This process is all quite sedate, and gives you time to actually zoom in and enjoy the superbly beautiful, superbly detailed life of your city at street level. Or just to look at the sea. By Grond, the sea is gorgeous in this game. I was playing with graphics set to Dog Mode, as I spent most of my game time on a PC at the very lowest end of the game’s performance requirements, and it still looked outstandingly good.
After a while, though, you’ll discover your island doesn’t have the mineral deposits, or the soil types, required to produce the things you need to upgrade your housing to the next tier of the total five on offer. And so you load your initial ship up with the materials you’ll need to found a second colony that can supply these things, and you go out and settle it.
Now you’ve got a whole second island, with its own population and labour requirements, its own tier level, and its own pool of resources. In fact, unless you ship things between islands via boat, all that carries over is your treasury. And so you go about the business of repeating the early game city-constructing all over again, all the while continuing the development of your first colony, now that it has the imports it needs.
Apparently a comedian has arrived??
Then you’ll get the option to send an expedition to discover the new world, so you load up a ship to do that. When it arrives, there follows a sort of super-light Choose Yer Own Adventure minigame, in which you guide your ship through various multiple-choice narrative challenges, brought up by occasional prompts from a growling sea captain in the corner of the screen. Opening up Captain Bumeggs’ House of Decisions doesn’t pause the game either, so if one of your two colonies bursts into flames while you’re pondering whether to have your first mate stab a parrot or not, it’ll carry on merrily burning.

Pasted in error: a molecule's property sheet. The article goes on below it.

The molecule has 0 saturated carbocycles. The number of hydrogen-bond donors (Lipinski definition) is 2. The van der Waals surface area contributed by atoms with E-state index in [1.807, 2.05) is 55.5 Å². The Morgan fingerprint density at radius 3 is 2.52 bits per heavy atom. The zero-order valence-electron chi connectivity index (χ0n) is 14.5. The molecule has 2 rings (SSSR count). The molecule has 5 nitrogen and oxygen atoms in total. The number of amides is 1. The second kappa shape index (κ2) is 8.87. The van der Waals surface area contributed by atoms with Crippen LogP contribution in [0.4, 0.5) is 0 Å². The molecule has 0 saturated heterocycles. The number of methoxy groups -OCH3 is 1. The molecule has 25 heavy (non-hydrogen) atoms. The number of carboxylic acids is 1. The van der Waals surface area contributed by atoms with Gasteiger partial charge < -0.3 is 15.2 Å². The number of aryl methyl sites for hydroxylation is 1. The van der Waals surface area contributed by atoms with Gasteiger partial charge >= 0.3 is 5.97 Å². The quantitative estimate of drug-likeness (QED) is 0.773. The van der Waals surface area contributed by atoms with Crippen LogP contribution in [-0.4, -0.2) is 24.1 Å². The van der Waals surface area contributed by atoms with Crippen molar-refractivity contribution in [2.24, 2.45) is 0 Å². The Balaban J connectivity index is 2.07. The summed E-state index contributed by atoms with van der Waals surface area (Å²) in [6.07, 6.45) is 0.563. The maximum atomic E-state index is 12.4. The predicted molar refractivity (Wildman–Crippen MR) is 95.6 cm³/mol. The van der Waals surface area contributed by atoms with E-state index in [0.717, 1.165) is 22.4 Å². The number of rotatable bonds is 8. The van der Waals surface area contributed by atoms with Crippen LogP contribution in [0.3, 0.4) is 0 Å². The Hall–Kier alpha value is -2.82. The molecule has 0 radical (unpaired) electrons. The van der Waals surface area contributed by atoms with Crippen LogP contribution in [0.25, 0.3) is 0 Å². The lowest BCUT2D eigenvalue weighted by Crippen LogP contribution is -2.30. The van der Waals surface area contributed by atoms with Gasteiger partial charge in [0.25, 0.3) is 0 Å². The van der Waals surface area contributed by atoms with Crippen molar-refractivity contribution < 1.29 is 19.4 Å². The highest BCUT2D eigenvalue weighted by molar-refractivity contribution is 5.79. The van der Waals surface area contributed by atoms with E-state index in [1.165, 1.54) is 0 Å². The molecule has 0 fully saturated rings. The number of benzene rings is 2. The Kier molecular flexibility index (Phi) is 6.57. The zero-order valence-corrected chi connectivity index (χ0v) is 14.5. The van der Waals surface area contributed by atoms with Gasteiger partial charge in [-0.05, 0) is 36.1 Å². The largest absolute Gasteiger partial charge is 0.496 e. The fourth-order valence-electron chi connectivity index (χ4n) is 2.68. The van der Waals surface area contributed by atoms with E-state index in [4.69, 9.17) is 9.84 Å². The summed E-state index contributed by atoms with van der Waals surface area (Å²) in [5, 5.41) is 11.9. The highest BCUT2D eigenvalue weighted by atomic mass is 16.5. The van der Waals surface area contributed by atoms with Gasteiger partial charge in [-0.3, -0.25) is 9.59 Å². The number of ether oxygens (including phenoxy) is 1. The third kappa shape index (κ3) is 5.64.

Then, back on the main map, one of your AI competitors (who will be building towns just like you are) will offer you a mission, and you’ll take it because you need the money. So you’ll have to click your ship around the map, RTS-style, in order to pick up floating crates for them. Halfway through, Captain Bumeggs will pop up again, demanding you resolve another nautical fiasco in the depths of the tropics.